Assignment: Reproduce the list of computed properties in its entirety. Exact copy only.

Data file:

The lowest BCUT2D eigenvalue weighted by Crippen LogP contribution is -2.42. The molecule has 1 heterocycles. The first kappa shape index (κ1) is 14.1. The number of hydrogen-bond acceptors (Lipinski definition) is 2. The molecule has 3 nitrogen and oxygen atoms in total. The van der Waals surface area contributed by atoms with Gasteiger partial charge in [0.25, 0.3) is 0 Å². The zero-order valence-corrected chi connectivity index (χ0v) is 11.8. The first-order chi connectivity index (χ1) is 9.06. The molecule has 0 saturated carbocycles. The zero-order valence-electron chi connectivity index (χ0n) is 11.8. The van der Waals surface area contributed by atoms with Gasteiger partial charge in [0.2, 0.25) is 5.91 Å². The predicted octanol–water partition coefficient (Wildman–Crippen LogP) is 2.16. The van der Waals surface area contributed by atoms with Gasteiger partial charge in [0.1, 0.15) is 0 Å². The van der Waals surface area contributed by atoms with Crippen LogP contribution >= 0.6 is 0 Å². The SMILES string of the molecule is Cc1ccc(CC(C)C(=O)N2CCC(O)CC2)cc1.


The lowest BCUT2D eigenvalue weighted by Crippen LogP contribution is -2.42. The molecule has 1 heterocycles. The first kappa shape index (κ1) is 14.1. The number of hydrogen-bond acceptors (Lipinski definition) is 2. The molecule has 3 nitrogen and oxygen atoms in total. The van der Waals surface area contributed by atoms with Gasteiger partial charge in [0.25, 0.3) is 0 Å². The zero-order valence-corrected chi connectivity index (χ0v) is 11.8. The first-order chi connectivity index (χ1) is 9.06. The molecule has 0 saturated carbocycles. The zero-order valence-electron chi connectivity index (χ0n) is 11.8. The van der Waals surface area contributed by atoms with Gasteiger partial charge in [0.2, 0.25) is 5.91 Å². The predicted octanol–water partition coefficient (Wildman–Crippen LogP) is 2.16. The van der Waals surface area contributed by atoms with Gasteiger partial charge in [0.1, 0.15) is 0 Å². The van der Waals surface area contributed by atoms with Crippen LogP contribution >= 0.6 is 0 Å². The SMILES string of the molecule is Cc1ccc(CC(C)C(=O)N2CCC(O)CC2)cc1.